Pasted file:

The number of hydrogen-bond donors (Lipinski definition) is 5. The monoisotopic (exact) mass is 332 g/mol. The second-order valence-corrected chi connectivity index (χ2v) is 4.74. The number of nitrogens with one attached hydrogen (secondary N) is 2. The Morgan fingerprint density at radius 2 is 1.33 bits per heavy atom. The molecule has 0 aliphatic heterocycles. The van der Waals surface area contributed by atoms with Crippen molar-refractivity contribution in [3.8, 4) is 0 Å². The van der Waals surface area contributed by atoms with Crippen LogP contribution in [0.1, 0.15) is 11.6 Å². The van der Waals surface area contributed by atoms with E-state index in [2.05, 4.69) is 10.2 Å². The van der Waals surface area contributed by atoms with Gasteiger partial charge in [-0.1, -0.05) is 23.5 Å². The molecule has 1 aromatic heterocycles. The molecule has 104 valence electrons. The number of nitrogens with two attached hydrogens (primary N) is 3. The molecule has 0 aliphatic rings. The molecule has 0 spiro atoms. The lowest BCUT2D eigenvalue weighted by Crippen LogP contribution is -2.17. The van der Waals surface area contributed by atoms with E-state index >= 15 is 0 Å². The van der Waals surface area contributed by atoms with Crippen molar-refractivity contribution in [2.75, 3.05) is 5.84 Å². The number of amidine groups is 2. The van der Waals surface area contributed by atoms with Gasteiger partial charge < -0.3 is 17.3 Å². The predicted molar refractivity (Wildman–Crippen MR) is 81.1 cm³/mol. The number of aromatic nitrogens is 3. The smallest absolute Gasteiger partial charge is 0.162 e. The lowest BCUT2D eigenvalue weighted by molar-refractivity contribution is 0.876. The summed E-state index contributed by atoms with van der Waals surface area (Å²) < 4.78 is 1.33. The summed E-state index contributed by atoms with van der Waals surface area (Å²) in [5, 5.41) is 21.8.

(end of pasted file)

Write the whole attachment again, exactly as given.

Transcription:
The number of hydrogen-bond donors (Lipinski definition) is 5. The monoisotopic (exact) mass is 332 g/mol. The second-order valence-corrected chi connectivity index (χ2v) is 4.74. The number of nitrogens with one attached hydrogen (secondary N) is 2. The Morgan fingerprint density at radius 2 is 1.33 bits per heavy atom. The molecule has 0 aliphatic heterocycles. The van der Waals surface area contributed by atoms with Crippen molar-refractivity contribution in [3.8, 4) is 0 Å². The van der Waals surface area contributed by atoms with Crippen LogP contribution in [0.1, 0.15) is 11.6 Å². The van der Waals surface area contributed by atoms with E-state index in [2.05, 4.69) is 10.2 Å². The van der Waals surface area contributed by atoms with Gasteiger partial charge in [-0.1, -0.05) is 23.5 Å². The molecule has 1 aromatic heterocycles. The molecule has 104 valence electrons. The number of nitrogens with two attached hydrogens (primary N) is 3. The molecule has 0 aliphatic rings. The molecule has 0 spiro atoms. The lowest BCUT2D eigenvalue weighted by Crippen LogP contribution is -2.17. The van der Waals surface area contributed by atoms with E-state index >= 15 is 0 Å². The van der Waals surface area contributed by atoms with Crippen molar-refractivity contribution in [2.75, 3.05) is 5.84 Å². The number of amidine groups is 2. The van der Waals surface area contributed by atoms with Gasteiger partial charge < -0.3 is 17.3 Å². The predicted molar refractivity (Wildman–Crippen MR) is 81.1 cm³/mol. The number of aromatic nitrogens is 3. The smallest absolute Gasteiger partial charge is 0.162 e. The lowest BCUT2D eigenvalue weighted by molar-refractivity contribution is 0.876. The summed E-state index contributed by atoms with van der Waals surface area (Å²) < 4.78 is 1.33. The summed E-state index contributed by atoms with van der Waals surface area (Å²) in [5, 5.41) is 21.8.